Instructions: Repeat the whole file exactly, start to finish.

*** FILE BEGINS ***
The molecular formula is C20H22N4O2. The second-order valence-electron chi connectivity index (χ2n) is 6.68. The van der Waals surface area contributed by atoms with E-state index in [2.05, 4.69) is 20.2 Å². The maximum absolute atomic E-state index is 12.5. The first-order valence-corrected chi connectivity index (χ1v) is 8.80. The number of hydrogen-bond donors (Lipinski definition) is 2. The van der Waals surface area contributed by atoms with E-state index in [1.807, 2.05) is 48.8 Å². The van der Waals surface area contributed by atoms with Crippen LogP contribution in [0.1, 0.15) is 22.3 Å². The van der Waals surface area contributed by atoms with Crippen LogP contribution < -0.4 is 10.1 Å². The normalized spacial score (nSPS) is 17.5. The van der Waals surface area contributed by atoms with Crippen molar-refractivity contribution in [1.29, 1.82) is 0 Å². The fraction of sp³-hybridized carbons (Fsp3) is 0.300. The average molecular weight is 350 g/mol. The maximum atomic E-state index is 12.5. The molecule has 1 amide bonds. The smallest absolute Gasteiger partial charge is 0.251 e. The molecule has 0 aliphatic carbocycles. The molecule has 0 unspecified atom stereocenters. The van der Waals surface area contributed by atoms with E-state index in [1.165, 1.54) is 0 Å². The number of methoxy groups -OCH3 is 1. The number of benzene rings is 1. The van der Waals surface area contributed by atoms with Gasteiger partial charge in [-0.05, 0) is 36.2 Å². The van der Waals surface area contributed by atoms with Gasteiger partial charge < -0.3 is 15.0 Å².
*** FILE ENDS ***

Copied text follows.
The molecular formula is C20H22N4O2. The second-order valence-electron chi connectivity index (χ2n) is 6.68. The van der Waals surface area contributed by atoms with E-state index in [2.05, 4.69) is 20.2 Å². The maximum absolute atomic E-state index is 12.5. The first-order valence-corrected chi connectivity index (χ1v) is 8.80. The number of hydrogen-bond donors (Lipinski definition) is 2. The van der Waals surface area contributed by atoms with E-state index in [1.807, 2.05) is 48.8 Å². The van der Waals surface area contributed by atoms with Crippen LogP contribution in [0.1, 0.15) is 22.3 Å². The van der Waals surface area contributed by atoms with Crippen LogP contribution < -0.4 is 10.1 Å². The normalized spacial score (nSPS) is 17.5. The van der Waals surface area contributed by atoms with Crippen molar-refractivity contribution in [1.29, 1.82) is 0 Å². The fraction of sp³-hybridized carbons (Fsp3) is 0.300. The average molecular weight is 350 g/mol. The maximum atomic E-state index is 12.5. The molecule has 1 amide bonds. The smallest absolute Gasteiger partial charge is 0.251 e. The molecule has 0 aliphatic carbocycles. The molecule has 0 unspecified atom stereocenters. The van der Waals surface area contributed by atoms with E-state index in [1.165, 1.54) is 0 Å². The number of methoxy groups -OCH3 is 1. The number of benzene rings is 1. The van der Waals surface area contributed by atoms with Gasteiger partial charge in [-0.05, 0) is 36.2 Å². The van der Waals surface area contributed by atoms with Gasteiger partial charge < -0.3 is 15.0 Å².